I’ve gotta say I like this theme better than most “secret word” themes, mostly because it just makes sense. Not only do you get the hidden word, but you get the vertical visual aspect. You can easily imagine the grid as a trellis with ROSEs in bloom all over it. And the title is so perfectly apt. What’s not to like?
(Maybe it also has something to do with the fact that my mom’s name is ROSE, but as she will become an octogenarian this weekend, I hope her CLIMBING days are behind her.)
I must admit I’ve never read Frances Hodgson Burnett’s The Secret Garden. But reading about it makes me think I should recommend it to my kids.
As I said earlier, that’s a lot of theme material, so there are bound to be some compromises — most notably, right there in the dead center where that Q is just not playing nice. That whole DQS/DHS/ODS/ODOM/NOTI section is an eyesore. But you know what? In going with the theme, let’s just call it a thorn. There ya go. Every ROSE has one (except my mom), so we have a perfectly plausible explanation for some not-s0-nice entries in the grid. It just happens to be that most of the thorns are concentrated in the middle of the trellis.
Let’s see, what else? ADELE and KANYE make for an intriguing pairing at 33 and 34d. TARRAGON is nice as our longest piece of non-theme fill, and it’s matched with BOLDLY GO (20a, [Emulate the USS Enterprise?]) which should serve as a reminder for us all to joyously celebrate Trek‘s 50th anniversary.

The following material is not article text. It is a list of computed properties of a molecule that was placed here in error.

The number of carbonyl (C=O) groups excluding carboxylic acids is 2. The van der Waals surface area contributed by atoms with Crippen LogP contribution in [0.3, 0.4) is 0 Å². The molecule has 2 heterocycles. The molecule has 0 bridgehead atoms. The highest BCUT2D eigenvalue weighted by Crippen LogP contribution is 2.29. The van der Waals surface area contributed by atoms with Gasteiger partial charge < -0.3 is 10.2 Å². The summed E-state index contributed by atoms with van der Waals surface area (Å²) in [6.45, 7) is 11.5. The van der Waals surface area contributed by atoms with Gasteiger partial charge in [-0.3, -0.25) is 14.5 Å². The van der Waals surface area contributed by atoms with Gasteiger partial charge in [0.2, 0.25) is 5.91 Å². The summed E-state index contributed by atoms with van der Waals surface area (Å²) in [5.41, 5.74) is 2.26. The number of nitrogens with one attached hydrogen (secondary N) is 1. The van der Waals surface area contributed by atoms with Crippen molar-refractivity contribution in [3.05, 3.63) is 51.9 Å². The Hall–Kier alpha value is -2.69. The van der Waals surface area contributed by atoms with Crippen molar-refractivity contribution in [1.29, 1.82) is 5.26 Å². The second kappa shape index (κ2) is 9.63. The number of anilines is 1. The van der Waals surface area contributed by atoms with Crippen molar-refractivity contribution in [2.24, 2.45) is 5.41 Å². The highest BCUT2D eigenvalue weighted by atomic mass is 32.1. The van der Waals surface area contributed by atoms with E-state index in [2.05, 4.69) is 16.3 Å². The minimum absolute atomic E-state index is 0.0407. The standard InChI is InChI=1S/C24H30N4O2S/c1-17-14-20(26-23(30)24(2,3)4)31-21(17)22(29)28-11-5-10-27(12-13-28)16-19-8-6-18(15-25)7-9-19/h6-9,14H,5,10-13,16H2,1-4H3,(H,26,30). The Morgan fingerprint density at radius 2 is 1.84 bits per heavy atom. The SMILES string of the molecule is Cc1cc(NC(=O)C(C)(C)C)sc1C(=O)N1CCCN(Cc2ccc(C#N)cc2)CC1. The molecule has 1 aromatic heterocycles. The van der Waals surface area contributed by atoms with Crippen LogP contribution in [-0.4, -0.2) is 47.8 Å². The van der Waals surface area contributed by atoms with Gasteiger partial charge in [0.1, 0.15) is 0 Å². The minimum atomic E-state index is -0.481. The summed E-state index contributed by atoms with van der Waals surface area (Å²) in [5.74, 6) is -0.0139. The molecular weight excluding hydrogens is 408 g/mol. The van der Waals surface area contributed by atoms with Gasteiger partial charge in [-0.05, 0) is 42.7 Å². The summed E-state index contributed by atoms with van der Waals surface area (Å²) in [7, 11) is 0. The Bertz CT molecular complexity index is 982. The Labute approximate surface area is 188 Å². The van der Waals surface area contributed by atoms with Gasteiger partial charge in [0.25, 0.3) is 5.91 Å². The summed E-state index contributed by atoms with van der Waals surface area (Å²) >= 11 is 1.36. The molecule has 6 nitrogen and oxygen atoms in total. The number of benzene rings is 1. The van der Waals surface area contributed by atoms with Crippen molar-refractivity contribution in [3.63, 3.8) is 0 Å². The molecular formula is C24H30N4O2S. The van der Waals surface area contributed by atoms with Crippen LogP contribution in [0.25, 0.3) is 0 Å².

Clues of note:
- 19a. Our puzzlemaker bucks the trend and clues ELSA as [Swedish model Hosk].
- 69a. Cute clue for E FLAT: [“Eroica” key, fittingly]. Is a long E sharp in contrast then?
- 51a. I was going to object to [Minus arm candy] for STAG, but I think the phrase “going stag” can refer to women as easily as men.
Overall, not a lot to talk about in the fill because it’s the showy theme that’s on display here. The result is an expertly cultivated puzzle.
Byron Walden’s AVCX crossword, “The Second List” — Ben’s Review
This was one of those puzzles where I should have paid a little more attention to the title when printing it off. I spent a little too long trying to connect what was going on with the theme clues and realized all too late that it’s completely spelled out in the title:
- 18A: Engage in rough spanking play? — BELT BOTTOMS
- 27A: Paramour of Disney? — WALT BANGER
- 33A: Autobiography of a guy who plays Uncle Sam in parades? — STILT LIFE
- 44A: Costume change in Braveheart? — KILT SWITCH
- 53A: Liquefy a biblical character to make sure he doesn’t come back from the dead again? — MELT LAZARUS
- 7D: Moved some time ago to getting information exclusively from Breitbart? — ALT-RIGHT ALREADY
As I said, it’s all in the title – the second L IS T. Going back and replacing the first T in these with an L, you get the more common BELL BOTTOMS, WALLBANGER, STILL LIFE, KILL SWITCH, MELL LAZARUS, and ALL RIGHT ALREADY. It’s a simple theme, but cleverly clued and well-distributed in the grid – everything branches off from 7D’s mid puzzle stance.
A few other notes: